That's where buying cold hardy varieties come in. Many can take temperatures to minus 40 degrees with minimal or no cane damage. Other will die back, often to ground level but regrow each year from the roots.
Right now I have some 450 roses which require no more than Nature's fallen leaves to survive my cold winters in zone 5a. Most are hardy Canadian or Griffith Buck varieties plus others that have proved to be hardy in my area. My 30 or so hybrid teas have proved to be hardy even though I have to prune them back to a couple of inches each spring.
Same with my 40 or so climbers. A few will have green to the tips but most require severe pruning each spring.
This is something I accept in order to grow roses in my area which can get down to minus 20 for brief periods each winter
There are a number of good books that can give you excellent advice regarding cold climate roses. Among them are "Growing Roses in Cold Climates" by Jerry Olson and John Whitman, "Hardy Roses" by Robert Osborne, "Roses for the North" from The Minnesota Agricultural Experiment Station, and "A Year of Roses" by Stephen Scanniello. Joining a local Rose Society gets you great advice from those in your area who can tell you which roses do well for them with minimal winter protection.
While questions here will get you advice from many, take with a grain of salt that advice from anyone living in a zone warmer than yours unless they have experienced growing them in colder zones.
When buying roses, add a couple of zones to that stated in the bush's description. Most of these nurseries are interested in selling roses so they'll stretch the hardiness zone a little. Buy from those places located in colder areas as they tend to grow only those varieties that will survive our winters. Avoid resellers, those who buy roses grown in warmer areas to resell in cold areas.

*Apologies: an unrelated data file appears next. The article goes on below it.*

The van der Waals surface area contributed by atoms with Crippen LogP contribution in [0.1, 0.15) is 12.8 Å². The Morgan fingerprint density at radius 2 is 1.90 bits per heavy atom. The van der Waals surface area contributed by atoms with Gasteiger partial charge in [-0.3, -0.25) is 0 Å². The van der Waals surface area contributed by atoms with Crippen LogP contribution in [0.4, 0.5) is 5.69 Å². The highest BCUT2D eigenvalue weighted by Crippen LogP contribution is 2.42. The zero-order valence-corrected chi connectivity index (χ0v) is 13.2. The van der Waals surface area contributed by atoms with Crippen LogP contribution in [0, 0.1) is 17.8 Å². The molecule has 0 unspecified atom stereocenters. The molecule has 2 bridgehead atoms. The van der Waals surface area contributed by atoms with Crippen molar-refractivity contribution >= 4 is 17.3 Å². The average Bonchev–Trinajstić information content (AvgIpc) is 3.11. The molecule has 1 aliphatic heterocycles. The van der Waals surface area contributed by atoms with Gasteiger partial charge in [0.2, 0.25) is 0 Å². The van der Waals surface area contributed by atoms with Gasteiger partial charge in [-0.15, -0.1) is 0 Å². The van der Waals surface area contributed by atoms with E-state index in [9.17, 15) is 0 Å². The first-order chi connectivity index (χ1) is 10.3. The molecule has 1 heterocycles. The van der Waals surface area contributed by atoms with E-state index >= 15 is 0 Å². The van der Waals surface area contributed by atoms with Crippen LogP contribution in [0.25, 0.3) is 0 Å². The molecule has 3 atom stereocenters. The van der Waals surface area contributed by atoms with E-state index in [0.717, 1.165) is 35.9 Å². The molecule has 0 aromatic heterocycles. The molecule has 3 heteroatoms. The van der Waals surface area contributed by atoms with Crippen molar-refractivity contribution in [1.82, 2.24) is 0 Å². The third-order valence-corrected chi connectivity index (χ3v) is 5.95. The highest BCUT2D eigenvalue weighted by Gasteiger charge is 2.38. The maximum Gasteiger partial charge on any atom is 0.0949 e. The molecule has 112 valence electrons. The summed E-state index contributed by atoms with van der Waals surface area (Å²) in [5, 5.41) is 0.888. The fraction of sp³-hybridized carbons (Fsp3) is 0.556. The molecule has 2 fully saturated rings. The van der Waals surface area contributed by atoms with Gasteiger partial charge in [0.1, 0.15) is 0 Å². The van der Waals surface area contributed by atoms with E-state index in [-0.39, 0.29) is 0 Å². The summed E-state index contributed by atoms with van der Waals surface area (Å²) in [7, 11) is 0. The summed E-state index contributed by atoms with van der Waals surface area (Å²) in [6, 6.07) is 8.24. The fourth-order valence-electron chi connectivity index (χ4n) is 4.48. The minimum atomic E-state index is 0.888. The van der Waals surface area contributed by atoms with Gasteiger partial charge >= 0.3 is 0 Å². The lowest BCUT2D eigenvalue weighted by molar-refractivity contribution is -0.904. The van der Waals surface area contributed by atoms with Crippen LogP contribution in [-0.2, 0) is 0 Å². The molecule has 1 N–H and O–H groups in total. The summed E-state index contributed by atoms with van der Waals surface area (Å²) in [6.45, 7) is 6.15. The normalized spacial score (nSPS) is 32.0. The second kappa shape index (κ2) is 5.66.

Many of the mailorder nurseries are resellers. Almost all local garden centers and big box stores get their stock from warmer areas or grown in greenhouses. Otherwise they wouldn't have plants in bud and bloom in May when most gardeners are sprucing up their yards. In many cases these will die the first winter unless you go to great extremes to winter protect.
I know. Many of the roses pictured on my website had to be winter protected to survive. Only a disability forced me to grow only the hardier ones.
The southern portion of your state can grow many of the less hardy varieties without protection but a cold winter would quickly let you know which ones not to try without winter protection.

Here is a link that might be useful: Rosenut's webpage

    Bookmark   November 13, 2008 at 2:59PM
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I went through the weather records last night and found little correlation between winter kill and lowest temperature of the year.

Year Lowest Temp Roses that died number of plants
2002 15f Henry Fonda out of 13 plants
2003 1f 12 roses of all types out of 27 plants
2004 -4f two mini tree roses out of 26 plants
2005 -7f all survived
2006 -6f Pristine died out of 47 roses including 17 HTs
2007 1f VH died out of 82 roses
2008 6f all survived out of 118 roses including 35 HTs

Ironically, the two tree roses that died were buried according to the Minnesota tip method. In our garden, there seems to be a better correlation between winter protection, which we started for the 2004 year, than temperature. Winter protection seems important in our climate, which has unreliable snow cover and plenty of freeze thaw. Many new rosarians to our local club report significant winter kill.

    Bookmark   November 14, 2008 at 10:37AM